Speaking of monitoring

I was on a once every 6 months schedule, but now that my pacemaker's battery has less than 6 months to ERI, I'm being asked to send transmissions more often.

I have the old style Merlin@Home transmitter which requires I sit down, put the donut over my pacemaker and press START. As the tranmission progresses, different icons light up with a series of beeping tones. It's done when the star icon lights up and I hear a rising C-chord of beeps. Takes about 5 minutes.

Yesterday, cooperative patient that I am, I sat down, reread the instructions, positioned the donut and pressed START. After a minute or so I realized something was wrong. Icons not lighting, beeps out of order. I pressed START to stop the transmission (does that bother anyone but me?) and reread the instructions.

After checking all the connections and making sure the cell-phone adapter light was on, I tried three of four more times. No luck. I called the pacemaker clinic (per the instructions.) I was told to call the manufacturer assistance number.

Well. You know what happens when you call those Help numbers. You'll be helped eventually, but first you'll get 20 minutes of threading through three or four menus only to have a recorded voice lie and say they are "experiencing an unusually high call volume" and put you on hold.

Thinking about what the customer service rep would say when I finally got one on the line, I thought of one thing I hadn't done when I checked all the connections. So I unplugged the Merlin from the power strip, waited one minute to allow it time to reboot, and tried again.

Et voila! Order was restored to the icons. After a minute I was rewarded with the C-chord. So I called the clinic and left them a message to check and make sure they had received it. This morning they called back. They hadn't. They said "call Medtronic."

Merlin/Medtronic--easy mistake, right? I didn't correct her. But I thought I'd give it one more try before running the gauntlet of Merlin customer service. I unplugged the unit, and this time waited 5 full minutes before giving it a go. Everything worked perfectly on the first try. 

Again, I called the clinic."Sure, I'll check." Long pause. "How do you spell your name?" Long pause. "Your date of birth?" pause. "No, we didn't get it."

"Okay, thank you." I said. "I guess I'll have to call Merlin and see what to do next."

"Wait! Did you say Merlin?" "Yes. Merlin@home transmitter." "Oh. We have you listed  with Medtronic." "No, my pacemaker's a St.Jude." " Let me see" pause "Yes, here it is. We got your transmission."

Now I'm wondering how many transmissions they got from me, but she didn't say and I didn't ask. When you're winning, you don't ask questions.

I'm sharing this small story here, not because of any angst, or even needing suggestions. It's just because nobody except someone who deals with pacemaker monitors will get the triumphant, half-frustrated humor of it all.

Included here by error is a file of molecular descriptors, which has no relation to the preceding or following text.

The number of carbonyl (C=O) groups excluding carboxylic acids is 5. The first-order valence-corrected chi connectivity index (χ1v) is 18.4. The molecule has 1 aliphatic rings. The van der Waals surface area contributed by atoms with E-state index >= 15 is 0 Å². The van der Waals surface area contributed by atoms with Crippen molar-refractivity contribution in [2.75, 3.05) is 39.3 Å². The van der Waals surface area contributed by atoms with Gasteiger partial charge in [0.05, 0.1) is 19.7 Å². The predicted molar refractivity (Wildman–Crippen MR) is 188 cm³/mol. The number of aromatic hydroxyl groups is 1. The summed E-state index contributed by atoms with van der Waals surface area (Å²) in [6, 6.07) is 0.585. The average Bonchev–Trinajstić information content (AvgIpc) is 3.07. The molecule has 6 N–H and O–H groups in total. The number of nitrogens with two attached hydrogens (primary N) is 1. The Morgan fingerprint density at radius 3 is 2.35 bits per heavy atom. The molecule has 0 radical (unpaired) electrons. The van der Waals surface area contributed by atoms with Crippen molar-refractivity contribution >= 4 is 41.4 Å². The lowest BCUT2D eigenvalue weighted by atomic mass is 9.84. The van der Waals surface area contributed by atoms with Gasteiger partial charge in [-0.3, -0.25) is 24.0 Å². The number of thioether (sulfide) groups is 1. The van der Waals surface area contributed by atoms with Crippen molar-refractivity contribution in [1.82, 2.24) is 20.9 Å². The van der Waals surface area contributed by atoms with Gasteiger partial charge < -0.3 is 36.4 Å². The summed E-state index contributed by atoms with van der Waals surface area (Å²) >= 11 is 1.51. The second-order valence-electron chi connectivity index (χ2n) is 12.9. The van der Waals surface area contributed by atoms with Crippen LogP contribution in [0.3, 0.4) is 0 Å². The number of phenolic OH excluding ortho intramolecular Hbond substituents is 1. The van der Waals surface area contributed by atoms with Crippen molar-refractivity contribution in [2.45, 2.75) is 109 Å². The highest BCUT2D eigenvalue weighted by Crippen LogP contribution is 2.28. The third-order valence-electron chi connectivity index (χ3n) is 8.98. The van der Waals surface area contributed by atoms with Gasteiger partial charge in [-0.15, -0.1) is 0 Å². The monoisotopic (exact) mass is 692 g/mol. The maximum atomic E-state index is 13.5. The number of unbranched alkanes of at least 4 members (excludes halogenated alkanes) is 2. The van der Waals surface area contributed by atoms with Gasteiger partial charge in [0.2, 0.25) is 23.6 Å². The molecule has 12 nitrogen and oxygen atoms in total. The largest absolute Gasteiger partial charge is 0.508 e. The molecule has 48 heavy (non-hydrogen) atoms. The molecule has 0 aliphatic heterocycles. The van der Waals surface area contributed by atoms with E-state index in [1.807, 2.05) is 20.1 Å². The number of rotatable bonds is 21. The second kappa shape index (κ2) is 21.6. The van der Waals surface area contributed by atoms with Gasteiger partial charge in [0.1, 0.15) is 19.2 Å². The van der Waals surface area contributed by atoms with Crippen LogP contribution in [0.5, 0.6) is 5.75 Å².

7 Comments

one of those M's!

by Tracey_E - 2022-05-05 15:43:59

Glad they found the transmissions before it went EOL! 

I've only called St Judes a very few times, but I've always gotten a person very quickly and they were very responsive and helpful. I hope it stays the same now that it's Abbott. 

 

Oh my favourite subject

by Gemita - 2022-05-05 17:15:20

Home monitoring at its very best?  Doesn’t exactly inspire confidence.  I think you handled the situation with a great deal of patience Gotrhythm but I can see you might have to ask for an acknowledgement of anything you send in the future.  On a separate issue, what are you going to do at end of battery life.  Are you going for an upgrade of the same system and a new monitor?  Can’t remember what you had in mind

Monitoring

by AgentX86 - 2022-05-05 19:20:10

It sounds like your doctor's office has some real operational problems. They should know, immediately, by your profile what system you have.

I have no idea if Medtronic`s app writers know anything about monitoring but the app reports, under "messages":

INFORMATIONAL.     <date >

Transmission received

Your transmission was successfully received by your clinic.

 

If the message means what it says, I know it's somewhere in my cardiologist's office.

Gemita

by Gotrhythm - 2022-05-07 12:13:30

My EP and I haven't discussed my options yet, although I know he's leaning toward a CRT.

AgentX86

by Gotrhythm - 2022-05-07 12:16:46

Yes. My system is old. I have felt the lack of any sort of feedback telling me the transmission went through. I would hope they're doing it a little differently with the newer models.

From now on, they'll get a call from me anytime I send one.

Tracey

by Gotrhythm - 2022-05-07 12:23:37

In fairness to St Jude, I have never actuallly had to call them. I fear I was merely be prejudiced by experience with other customer service interactions.

My pacemaker and the Merlin have always worked "fine."

St. Jude/Abbott Customer Service

by Marybird - 2022-05-07 15:40:42